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Type: Journal article
Title: Effect of hyperglycemia on triggering of transient lower esophageal sphincter relaxations
Author: Zhang, Q.
Horowitz, M.
Tippett, R.
Rayner, C.
Worynski, A.
Holloway, R.
Citation: American Journal of Physiology: Gastrointestinal and Liver Physiology, 2004; 286(5):G797-G803
Publisher: Amer Physiological Soc
Issue Date: 2004
ISSN: 0193-1857
Statement of
Qing Zhang, Michael Horowitz, Rachael Rigda, Christopher Rayner, Andrew Worynski, and Richard H. Holloway
Abstract: Acute changes in blood glucose concentration have major effects on gastrointestinal motor function. Patients with diabetes mellitus have an increased prevalence of gastroesophageal reflux. Transient lower esophageal sphincter (LES) relaxation (TLESR) is the most common sphincter mechanism underlying reflux. The aim of this study was to investigate the effect of acute hyperglycemia on triggering TLESRs evoked by gastric distension in healthy volunteers. TLESRs were stimulated by pressure-controlled and volume-controlled (500 ml) gastric distension using an electronic barostat and performed on separate days. On each day, esophageal manometry was performed in the sitting position during gastric distension for 1 h under euglycemia (5 mM), and either marked hyperglycemia (15 mM) or physiological hyperglycemia (8 mM) in randomized order was maintained by a glucose clamp. Marked hyperglycemia doubled the rate of TLESRs in response to both pressure-controlled [5 (3–10.5, median or interquartile range) to 10 (9.5–14.5) per hour, P < 0.02] and volume-controlled [4 (2.5–7.5) to 10.5 (7–12.5) per hour, P < 0.02] gastric distension but had no effect on basal LES pressure. Physiological hyperglycemia had no effect on the triggering of TLESRs or basal LES pressure. In healthy human subjects, marked hyperglycemia increases the rate of TLESRs. Increase in the rate of TLESRs is independent of proximal gastric wall tension. Mechanisms underlying the effect remain to be determined. Hyperglycemia may be an important factor contributing to the increased esophageal acid exposure in patients with diabetes mellitus.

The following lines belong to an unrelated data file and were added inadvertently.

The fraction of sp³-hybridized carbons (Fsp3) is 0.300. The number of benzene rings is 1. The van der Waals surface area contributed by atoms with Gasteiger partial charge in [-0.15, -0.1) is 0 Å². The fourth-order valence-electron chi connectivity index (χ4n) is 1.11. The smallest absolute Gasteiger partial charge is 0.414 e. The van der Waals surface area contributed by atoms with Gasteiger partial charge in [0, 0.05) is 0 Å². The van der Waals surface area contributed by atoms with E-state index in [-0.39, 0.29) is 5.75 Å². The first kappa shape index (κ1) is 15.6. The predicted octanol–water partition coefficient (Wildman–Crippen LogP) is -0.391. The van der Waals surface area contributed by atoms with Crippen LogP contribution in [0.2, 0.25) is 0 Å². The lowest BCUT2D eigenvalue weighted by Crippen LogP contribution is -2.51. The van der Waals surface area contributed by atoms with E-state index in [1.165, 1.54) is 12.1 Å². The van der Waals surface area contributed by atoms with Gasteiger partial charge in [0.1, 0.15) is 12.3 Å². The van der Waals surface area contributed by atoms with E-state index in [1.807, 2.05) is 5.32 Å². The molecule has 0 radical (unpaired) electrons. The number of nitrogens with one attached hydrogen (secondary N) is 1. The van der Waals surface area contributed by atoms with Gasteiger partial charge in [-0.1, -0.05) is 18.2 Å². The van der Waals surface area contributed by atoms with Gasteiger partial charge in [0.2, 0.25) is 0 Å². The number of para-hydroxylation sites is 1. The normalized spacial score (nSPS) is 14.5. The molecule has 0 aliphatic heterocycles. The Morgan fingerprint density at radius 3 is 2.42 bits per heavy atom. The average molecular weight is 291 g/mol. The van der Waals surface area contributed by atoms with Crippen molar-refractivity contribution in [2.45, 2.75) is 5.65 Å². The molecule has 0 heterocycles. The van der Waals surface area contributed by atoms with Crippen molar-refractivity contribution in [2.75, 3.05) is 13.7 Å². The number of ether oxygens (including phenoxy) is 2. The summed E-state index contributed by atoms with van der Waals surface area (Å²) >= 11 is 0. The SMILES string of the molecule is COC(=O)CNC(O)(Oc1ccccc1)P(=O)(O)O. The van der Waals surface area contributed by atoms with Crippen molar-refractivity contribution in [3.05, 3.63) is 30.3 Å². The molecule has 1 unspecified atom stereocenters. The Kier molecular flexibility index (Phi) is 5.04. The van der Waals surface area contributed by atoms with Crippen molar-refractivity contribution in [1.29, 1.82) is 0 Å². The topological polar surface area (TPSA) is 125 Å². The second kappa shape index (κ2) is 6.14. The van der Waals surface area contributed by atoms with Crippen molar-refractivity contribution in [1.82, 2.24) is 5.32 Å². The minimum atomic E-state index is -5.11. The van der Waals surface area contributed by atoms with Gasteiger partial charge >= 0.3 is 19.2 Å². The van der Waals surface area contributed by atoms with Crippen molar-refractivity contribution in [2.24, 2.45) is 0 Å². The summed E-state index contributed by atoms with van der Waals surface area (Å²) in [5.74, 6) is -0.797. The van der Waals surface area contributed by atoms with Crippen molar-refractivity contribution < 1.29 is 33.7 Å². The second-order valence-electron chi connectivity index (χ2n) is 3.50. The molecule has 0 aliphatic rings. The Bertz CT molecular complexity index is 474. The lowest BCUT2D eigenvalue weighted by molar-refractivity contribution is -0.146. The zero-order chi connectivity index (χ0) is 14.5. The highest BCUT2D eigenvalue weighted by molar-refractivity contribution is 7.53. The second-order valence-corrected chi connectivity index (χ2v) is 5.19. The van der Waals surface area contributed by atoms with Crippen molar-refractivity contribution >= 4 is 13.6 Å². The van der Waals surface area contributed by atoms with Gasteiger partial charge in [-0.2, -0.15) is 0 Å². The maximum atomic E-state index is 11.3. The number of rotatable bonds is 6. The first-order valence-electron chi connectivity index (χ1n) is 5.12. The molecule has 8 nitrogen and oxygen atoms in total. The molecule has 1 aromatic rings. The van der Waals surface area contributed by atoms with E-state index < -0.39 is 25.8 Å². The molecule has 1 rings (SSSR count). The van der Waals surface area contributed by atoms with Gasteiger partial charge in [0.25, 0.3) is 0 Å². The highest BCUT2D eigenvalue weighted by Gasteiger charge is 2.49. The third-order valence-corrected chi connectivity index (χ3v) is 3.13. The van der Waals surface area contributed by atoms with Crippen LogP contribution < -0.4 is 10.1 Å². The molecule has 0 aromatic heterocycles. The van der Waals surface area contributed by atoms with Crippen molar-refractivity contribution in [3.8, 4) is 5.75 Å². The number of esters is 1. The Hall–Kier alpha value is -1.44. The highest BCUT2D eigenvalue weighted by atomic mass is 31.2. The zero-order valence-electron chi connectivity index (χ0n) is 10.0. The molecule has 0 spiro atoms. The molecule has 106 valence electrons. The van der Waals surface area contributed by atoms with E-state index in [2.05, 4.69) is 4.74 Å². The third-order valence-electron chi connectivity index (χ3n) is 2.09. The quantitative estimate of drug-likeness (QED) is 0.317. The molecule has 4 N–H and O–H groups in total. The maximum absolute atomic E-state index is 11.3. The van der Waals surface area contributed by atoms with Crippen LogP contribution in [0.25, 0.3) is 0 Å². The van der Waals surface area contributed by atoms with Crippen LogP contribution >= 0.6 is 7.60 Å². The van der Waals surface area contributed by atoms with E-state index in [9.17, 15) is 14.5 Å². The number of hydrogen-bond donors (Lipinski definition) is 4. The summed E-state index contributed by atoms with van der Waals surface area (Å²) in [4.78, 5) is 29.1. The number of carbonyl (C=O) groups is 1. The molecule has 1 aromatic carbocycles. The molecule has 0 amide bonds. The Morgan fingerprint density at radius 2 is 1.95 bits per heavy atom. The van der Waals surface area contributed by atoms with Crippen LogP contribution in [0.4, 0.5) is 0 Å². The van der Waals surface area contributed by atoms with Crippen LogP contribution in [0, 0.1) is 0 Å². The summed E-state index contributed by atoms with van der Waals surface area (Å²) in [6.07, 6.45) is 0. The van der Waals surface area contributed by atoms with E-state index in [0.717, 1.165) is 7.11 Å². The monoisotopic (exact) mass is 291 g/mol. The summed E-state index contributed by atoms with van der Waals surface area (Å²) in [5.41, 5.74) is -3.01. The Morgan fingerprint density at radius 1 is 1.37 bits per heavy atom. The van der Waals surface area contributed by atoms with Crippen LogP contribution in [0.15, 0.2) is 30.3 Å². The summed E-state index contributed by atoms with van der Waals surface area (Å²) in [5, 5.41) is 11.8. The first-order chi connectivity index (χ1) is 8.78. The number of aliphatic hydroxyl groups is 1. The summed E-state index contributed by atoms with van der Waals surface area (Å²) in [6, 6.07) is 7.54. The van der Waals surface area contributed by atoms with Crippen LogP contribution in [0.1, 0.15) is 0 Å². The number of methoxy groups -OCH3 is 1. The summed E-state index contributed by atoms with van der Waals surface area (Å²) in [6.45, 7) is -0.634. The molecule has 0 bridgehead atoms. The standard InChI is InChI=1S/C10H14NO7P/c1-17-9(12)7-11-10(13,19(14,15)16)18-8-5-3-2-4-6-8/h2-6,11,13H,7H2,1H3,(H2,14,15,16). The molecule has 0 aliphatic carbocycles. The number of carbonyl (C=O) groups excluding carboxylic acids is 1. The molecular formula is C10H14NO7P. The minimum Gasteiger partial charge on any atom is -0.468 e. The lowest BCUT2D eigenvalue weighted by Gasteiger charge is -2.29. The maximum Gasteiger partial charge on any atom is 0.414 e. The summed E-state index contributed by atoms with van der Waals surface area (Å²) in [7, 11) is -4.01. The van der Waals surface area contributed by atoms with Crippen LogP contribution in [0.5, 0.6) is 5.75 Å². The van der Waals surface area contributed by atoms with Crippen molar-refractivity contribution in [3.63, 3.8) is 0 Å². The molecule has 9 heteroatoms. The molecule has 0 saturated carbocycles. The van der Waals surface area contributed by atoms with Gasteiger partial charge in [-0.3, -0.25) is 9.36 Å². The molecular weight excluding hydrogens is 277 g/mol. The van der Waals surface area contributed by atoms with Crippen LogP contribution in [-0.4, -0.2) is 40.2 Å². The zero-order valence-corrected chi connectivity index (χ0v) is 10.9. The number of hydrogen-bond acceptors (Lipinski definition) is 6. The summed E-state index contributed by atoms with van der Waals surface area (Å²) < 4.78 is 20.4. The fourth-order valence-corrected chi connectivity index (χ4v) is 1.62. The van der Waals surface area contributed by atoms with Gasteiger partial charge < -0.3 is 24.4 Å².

Keywords: diabetes mellitus
esophageal motility
gastroesophageal relux disease
Description: © 2005 by the American Physiological Society. Published abstract reprinted by permission of the copyright owner.
DOI: 10.1152/ajpgi.00383.2003
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